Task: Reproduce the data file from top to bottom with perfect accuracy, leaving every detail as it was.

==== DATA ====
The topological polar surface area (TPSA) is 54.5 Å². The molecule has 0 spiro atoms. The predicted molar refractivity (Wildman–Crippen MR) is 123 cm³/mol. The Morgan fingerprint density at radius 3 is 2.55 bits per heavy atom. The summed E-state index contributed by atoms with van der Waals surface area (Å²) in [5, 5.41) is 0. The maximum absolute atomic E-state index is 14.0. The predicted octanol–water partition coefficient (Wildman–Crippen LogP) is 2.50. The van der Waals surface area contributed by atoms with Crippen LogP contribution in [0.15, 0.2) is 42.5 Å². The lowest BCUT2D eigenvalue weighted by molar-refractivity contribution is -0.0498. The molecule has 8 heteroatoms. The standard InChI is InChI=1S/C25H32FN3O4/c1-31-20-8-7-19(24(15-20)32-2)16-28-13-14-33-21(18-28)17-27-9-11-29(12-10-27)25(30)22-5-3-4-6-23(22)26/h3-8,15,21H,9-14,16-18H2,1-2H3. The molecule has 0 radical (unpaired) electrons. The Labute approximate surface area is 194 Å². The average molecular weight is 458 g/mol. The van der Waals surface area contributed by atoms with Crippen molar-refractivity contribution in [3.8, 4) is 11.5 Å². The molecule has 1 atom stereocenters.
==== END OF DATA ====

The topological polar surface area (TPSA) is 54.5 Å². The molecule has 0 spiro atoms. The predicted molar refractivity (Wildman–Crippen MR) is 123 cm³/mol. The Morgan fingerprint density at radius 3 is 2.55 bits per heavy atom. The summed E-state index contributed by atoms with van der Waals surface area (Å²) in [5, 5.41) is 0. The maximum absolute atomic E-state index is 14.0. The predicted octanol–water partition coefficient (Wildman–Crippen LogP) is 2.50. The van der Waals surface area contributed by atoms with Crippen LogP contribution in [0.15, 0.2) is 42.5 Å². The lowest BCUT2D eigenvalue weighted by molar-refractivity contribution is -0.0498. The molecule has 8 heteroatoms. The standard InChI is InChI=1S/C25H32FN3O4/c1-31-20-8-7-19(24(15-20)32-2)16-28-13-14-33-21(18-28)17-27-9-11-29(12-10-27)25(30)22-5-3-4-6-23(22)26/h3-8,15,21H,9-14,16-18H2,1-2H3. The molecule has 0 radical (unpaired) electrons. The Labute approximate surface area is 194 Å². The average molecular weight is 458 g/mol. The van der Waals surface area contributed by atoms with Crippen molar-refractivity contribution in [3.8, 4) is 11.5 Å². The molecule has 1 atom stereocenters.